Missing the Love Boat - The Case for Marriage — Modern Love Still, I knew he was the one, or at least I thought he was. He had moved across the country for me. He was funny and spontaneous. He wore his heart on his sleeve. 10 TED Talks for Entrepreneurs ? The Educated Entrepreneur's Blog A fellow entrepreneur gave me a slight nudge today that motivated me to post today’s blog. I think you will certainly find value in it as it incorporates some of the best minds of the 21st century. Remember….. The secret to learning as an entrepreneur is to mix equal parts of inspiration and perspiration. Hard work without a vision is futile, while a great idea without execution is similarly worthless.
Angelina Jolie: We All Are Malala The far-right Christian Patriarchy—brought to American audiences by the Duggar family—is on the verge of collapse after a series of alleged sex scandals involving the movement’s leaders. Jim Bob and Michelle Duggar have put many years and a lot of work into putting a smiling, nearly normal-seeming face on the extreme Christian right. The couple adheres to a fringe strain of fundamentalist Christianity dubbed the “Christian patriarchy” or sometimes the “Quiverfull” movement, and while there is a lot of internal diversity to the movement, they generally preach a combination of beliefs that run counter to mainstream America: absolute female submission, a ban on dating, homeschooling, a rejection of higher education for women, and shunning of contraception in favor of trying to have as many children as humanly possible.
Facebook’s Sheryl Sandberg: ‘No one can have it all’ Video Facebook's Sheryl Sandberg: "No one can have it all" Coming to terms with that reality is invaluable for women trying to find fulfillment as both great leaders and great parents. Facebook COO Sheryl Sandberg has emerged as a leading voice for gender equality since she delivered, in late 2010, a provocative TEDWomen address on why a smaller percentage of women than men reach the top. In this interview—available here as both a video and an edited transcript—with McKinsey’s Joanna Barsh, Sandberg (an alumnus of McKinsey, the US Treasury Department, and Google) expands on issues from her new book, Lean In: Women, Work, and the Will to Lead (Knopf, March 2013), and explains why women need to “lean in” to gain confidence, develop skills, and become more comfortable as leaders—herself included.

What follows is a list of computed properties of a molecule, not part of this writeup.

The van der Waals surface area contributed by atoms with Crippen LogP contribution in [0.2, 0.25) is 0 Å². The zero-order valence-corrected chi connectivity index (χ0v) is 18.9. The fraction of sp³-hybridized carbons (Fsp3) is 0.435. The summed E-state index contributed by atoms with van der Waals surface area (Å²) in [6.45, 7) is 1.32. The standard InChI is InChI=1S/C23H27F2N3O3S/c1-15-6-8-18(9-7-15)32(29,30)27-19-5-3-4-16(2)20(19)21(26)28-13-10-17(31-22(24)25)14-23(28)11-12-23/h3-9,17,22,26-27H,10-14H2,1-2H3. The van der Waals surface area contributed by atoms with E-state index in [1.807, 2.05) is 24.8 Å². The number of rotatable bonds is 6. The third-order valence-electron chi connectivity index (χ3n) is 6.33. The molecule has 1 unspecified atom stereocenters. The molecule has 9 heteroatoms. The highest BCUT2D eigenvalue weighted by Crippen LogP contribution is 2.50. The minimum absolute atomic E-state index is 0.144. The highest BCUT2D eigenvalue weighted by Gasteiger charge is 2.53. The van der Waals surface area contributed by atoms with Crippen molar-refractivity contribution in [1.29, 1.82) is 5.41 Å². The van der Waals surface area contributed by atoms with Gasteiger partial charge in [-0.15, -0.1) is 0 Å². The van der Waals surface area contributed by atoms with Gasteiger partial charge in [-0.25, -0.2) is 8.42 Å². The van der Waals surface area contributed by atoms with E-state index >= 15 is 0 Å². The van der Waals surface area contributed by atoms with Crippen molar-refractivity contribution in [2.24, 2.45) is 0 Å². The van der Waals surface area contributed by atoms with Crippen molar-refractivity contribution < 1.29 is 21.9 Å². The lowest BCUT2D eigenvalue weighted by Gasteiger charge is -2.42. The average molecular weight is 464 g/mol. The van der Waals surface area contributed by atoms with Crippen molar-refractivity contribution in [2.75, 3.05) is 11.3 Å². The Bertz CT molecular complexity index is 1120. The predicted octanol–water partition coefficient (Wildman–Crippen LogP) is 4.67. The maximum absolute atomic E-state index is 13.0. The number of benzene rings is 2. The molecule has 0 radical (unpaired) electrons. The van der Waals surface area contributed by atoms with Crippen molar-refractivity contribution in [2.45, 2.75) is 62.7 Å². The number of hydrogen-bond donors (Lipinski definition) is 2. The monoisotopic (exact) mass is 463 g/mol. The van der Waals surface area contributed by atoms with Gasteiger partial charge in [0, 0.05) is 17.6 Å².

Why Women Still Can’t Have It All - Anne-Marie Slaughter The culture of “time macho”—a relentless competition to work harder, stay later, pull more all-nighters, travel around the world and bill the extra hours that the international date line affords you—remains astonishingly prevalent among professionals today. Nothing captures the belief that more time equals more value better than the cult of billable hours afflicting large law firms across the country and providing exactly the wrong incentives for employees who hope to integrate work and family. Yet even in industries that don’t explicitly reward sheer quantity of hours spent on the job, the pressure to arrive early, stay late, and be available, always, for in-person meetings at 11 a.m. on Saturdays can be intense.
"What’s Stopping Women?" by Anne-Marie Slaughter Exit from comment view mode. Click to hide this space PRINCETON – When I wrote the cover article of the July/August issue of The Atlantic, entitled “Why Women Still Can’t Have It All,” I expected a hostile reaction from many American career women of my generation and older, and positive reactions from women aged roughly 25-35. I expected that many men of that younger generation would also have strong reactions, given how many of them are trying to figure out how to be with their children, support their wives’ careers, and pursue their own plans. I also expected to hear from business representatives about whether my proposed solutions – greater workplace flexibility, ending the culture of face-time and “time machismo,” and allowing parents who have been out of the workforce or working part-time to compete equally for top jobs once they re-enter – were feasible or utopian.
Magazine - The End of Men Earlier this year, women became the majority of the workforce for the first time in U.S. history. Most managers are now women too. And for every two men who get a college degree this year, three women will do the same. For years, women’s progress has been cast as a struggle for equality. But what if equality isn’t the end point? Why Do They Hate Us? - By Mona Eltahawy In "Distant View of a Minaret," the late and much-neglected Egyptian writer Alifa Rifaat begins her short story with a woman so unmoved by sex with her husband that as he focuses solely on his pleasure, she notices a spider web she must sweep off the ceiling and has time to ruminate on her husband's repeated refusal to prolong intercourse until she too climaxes, "as though purposely to deprive her." Just as her husband denies her an orgasm, the call to prayer interrupts his, and the man leaves. After washing up, she loses herself in prayer -- so much more satisfying that she can't wait until the next prayer -- and looks out onto the street from her balcony.
Magazine - All the Single Ladies In 2001, when I was 28, I broke up with my boyfriend. Allan and I had been together for three years, and there was no good reason to end things. He was (and remains) an exceptional person, intelligent, good-looking, loyal, kind. My friends, many of whom were married or in marriage-track relationships, were bewildered. I was bewildered.